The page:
Storm Boy Movie Review, Plot, Story: The movie has the background and motivation from the love between a boy and his pelican. This forms the heart of the second screen adaptation of Colin Thiele’s beloved Australian children’s novel Storm Boy.
The story’s center is featuring Geoffrey Rush as the grown-up version of the child character fitting in the frame. Shawn Seet’s rendition will prove as the most appealing to fans of the book or the 1976 film adaptation. Even for all those who are unfamiliar with the tale will find it charming and moving. It is so often the case with Australian films, the scenery can’t be blown out easily.
Main Plot of the Movie
The film’s present-day sequences are as to feature Rush as an older version of the title character, Michael Kingsley. He is now an aged tycoon called from retirement to vote on his company’s proposal. This is to lease land on the country’s western coast to a mining company. Kingsley’s son-in-law Malcolm (Erik Thomson), now the company’s head, is very much in favor of the deal. Malcolm’s 17-year-old daughter, Maddy (Morgana Davies), on the other hand, is vehemently opposed to her father’s plan, horrified at the ecological repercussions.
The delay in the process of voting caused the extended flashback in which Kingsley regales his granddaughter. He has the story of his childhood spent at the remote land in question. The young Michael (Finn Little) grew up with his widower father (Jai Courtney). He is so particular that he’s earned the nickname “Hideaway Tom.”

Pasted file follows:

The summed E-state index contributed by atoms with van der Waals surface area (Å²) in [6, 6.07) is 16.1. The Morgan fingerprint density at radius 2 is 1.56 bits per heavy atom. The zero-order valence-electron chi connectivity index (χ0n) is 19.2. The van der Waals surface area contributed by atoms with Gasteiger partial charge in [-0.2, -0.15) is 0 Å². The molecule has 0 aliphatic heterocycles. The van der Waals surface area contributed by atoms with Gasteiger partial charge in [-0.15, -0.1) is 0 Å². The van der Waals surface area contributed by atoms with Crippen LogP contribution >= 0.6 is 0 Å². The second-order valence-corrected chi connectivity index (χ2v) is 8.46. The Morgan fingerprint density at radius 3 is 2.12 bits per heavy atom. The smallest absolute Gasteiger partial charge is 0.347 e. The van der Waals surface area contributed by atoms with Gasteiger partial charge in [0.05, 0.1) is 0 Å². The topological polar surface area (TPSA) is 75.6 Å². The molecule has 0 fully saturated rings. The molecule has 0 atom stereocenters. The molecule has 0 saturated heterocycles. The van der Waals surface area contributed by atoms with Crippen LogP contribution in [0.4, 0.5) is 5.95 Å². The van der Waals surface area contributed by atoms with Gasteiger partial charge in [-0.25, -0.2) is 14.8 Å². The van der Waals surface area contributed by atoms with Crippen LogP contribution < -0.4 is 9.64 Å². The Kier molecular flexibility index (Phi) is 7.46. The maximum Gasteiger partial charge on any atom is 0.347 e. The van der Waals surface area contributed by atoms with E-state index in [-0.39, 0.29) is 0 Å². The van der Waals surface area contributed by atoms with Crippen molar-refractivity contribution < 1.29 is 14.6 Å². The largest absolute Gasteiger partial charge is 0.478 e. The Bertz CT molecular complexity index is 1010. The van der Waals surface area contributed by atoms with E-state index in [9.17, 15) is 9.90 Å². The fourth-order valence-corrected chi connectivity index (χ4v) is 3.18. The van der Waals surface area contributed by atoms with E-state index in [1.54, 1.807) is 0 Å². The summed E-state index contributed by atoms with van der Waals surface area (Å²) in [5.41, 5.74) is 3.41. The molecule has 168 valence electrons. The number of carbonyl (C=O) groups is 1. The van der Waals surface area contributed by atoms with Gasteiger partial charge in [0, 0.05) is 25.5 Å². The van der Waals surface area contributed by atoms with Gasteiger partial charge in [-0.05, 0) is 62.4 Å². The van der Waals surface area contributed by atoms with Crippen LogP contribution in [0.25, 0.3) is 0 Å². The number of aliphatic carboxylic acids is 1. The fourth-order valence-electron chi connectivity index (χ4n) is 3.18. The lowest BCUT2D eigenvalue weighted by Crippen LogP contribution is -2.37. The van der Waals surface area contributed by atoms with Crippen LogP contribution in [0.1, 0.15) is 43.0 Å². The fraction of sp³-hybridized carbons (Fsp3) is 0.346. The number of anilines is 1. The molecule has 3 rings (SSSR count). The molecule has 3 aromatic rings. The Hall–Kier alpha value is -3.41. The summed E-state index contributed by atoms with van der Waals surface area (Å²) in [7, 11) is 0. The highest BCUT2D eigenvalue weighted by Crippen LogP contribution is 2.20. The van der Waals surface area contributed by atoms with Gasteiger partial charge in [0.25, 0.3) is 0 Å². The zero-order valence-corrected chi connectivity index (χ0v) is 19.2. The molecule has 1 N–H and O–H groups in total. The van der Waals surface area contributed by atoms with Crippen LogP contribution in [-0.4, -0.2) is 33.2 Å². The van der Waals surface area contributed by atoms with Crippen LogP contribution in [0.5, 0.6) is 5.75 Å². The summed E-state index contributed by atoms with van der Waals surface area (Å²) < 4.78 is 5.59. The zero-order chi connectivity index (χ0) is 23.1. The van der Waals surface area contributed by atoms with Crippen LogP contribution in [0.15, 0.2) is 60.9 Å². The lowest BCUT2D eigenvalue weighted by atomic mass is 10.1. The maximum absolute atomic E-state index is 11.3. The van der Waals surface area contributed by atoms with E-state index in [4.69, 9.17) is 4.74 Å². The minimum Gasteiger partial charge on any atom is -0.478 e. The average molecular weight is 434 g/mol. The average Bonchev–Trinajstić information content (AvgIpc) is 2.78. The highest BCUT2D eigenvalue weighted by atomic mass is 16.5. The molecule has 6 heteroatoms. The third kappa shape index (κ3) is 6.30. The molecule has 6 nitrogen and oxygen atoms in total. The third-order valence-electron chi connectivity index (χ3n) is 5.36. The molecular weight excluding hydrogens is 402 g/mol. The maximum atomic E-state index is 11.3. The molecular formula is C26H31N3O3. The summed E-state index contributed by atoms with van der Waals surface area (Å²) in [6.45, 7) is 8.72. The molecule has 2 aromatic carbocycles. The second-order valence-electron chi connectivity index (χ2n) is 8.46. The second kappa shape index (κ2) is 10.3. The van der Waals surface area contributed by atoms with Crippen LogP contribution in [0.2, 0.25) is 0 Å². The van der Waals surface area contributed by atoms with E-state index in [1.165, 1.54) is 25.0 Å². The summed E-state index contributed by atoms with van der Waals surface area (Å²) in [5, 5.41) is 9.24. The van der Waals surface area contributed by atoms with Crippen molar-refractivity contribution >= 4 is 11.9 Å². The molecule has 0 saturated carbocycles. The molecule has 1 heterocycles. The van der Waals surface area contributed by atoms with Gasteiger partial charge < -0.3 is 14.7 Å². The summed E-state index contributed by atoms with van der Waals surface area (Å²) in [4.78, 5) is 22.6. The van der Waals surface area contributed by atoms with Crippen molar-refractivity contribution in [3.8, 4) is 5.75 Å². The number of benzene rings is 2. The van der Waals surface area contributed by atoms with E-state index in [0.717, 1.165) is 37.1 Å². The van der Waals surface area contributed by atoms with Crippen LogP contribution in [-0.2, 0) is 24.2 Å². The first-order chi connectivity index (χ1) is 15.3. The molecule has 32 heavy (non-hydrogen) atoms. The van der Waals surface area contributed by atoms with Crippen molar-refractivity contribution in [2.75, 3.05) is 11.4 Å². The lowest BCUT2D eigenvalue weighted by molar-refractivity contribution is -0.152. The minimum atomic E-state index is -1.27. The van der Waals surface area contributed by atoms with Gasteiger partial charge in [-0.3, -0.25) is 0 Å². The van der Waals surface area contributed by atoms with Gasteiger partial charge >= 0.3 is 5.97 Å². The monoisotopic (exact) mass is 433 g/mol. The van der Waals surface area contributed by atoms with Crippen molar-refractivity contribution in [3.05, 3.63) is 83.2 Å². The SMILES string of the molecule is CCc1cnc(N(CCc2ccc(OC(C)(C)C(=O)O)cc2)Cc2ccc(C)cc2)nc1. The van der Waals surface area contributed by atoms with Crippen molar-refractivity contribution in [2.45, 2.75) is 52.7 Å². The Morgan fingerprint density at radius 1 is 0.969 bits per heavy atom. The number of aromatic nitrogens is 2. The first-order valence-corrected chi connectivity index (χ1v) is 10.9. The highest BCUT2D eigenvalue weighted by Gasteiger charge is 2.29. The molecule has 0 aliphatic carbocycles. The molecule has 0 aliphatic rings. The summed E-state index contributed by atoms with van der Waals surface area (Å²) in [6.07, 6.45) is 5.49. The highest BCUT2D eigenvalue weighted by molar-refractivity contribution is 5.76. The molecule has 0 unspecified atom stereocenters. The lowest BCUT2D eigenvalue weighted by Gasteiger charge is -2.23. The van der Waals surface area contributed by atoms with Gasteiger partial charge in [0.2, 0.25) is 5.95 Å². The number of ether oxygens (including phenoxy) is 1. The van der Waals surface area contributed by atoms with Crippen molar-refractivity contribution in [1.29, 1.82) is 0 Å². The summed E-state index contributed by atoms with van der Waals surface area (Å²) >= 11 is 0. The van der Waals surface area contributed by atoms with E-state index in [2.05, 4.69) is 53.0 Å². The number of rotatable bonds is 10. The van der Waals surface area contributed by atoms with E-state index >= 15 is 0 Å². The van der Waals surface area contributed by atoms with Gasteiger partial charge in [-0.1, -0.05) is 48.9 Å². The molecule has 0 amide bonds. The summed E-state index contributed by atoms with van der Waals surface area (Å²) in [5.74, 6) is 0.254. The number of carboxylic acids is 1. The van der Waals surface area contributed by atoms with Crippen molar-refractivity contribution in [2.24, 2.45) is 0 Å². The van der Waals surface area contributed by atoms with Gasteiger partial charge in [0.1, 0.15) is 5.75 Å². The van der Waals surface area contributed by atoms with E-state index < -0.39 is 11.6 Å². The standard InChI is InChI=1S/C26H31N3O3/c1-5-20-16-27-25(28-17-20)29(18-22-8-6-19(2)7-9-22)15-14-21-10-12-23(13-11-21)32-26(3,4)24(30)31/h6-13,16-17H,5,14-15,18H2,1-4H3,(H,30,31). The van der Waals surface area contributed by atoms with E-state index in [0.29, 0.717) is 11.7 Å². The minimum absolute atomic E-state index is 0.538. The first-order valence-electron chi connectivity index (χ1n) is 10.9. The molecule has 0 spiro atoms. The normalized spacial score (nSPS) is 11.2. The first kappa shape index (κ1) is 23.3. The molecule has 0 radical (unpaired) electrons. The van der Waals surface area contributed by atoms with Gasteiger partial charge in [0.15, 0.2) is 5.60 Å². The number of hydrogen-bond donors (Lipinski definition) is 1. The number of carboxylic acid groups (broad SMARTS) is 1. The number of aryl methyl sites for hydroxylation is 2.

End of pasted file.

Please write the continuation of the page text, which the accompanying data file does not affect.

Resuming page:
Michael has already made friends with the local man. One day, he, Fingerbone Bill (Trevor Jamieson), discovers three baby pelicans. The mother was abruptly killed by drunken hunters. Michael cares for them at his home, to overcome his father’s reluctance. He named them Mr. Proud, Mr. Ponder, and Mr. Percival. Michael does such a good job raising them and he gets so much attached to them that he tearfully agrees to his father’s instructions to set them free. But Mr. Percival returns back soon. This is because Michael has formed a special bond, soon returns, with the boy and the affectionate pelican becoming inseparable through various adventures.
Outline of the Movie
It’s a sweet, moving tale, leavened with enough grittiness in terms of characters and situations to ameliorate all the aspects. Moreover, the framing device in Monjo’s screenplay isn’t that much necessary. It does only to entertain the opportunity for Rush to deliver one of his more subtle, effective performances in recent years. It also lends an environmental protection theme that provides both contemporary relevance and a crowd-pleasing happy ending.
Child actor Finn delivers a terrific and a very natural and justified performance that has the audience rooting for young Michael from the beginning. Courtney delivers a solid supporting turn. This is because he is an emotionally scarred dad, while Jamison nearly steals the film with his charismatic turn as Michael’s new friend. The film includes the nice touch of a cameo appearance by the great David Gulpilil. He is the one who played Fingerbone Bill in the original film and here turns up as the character’s father.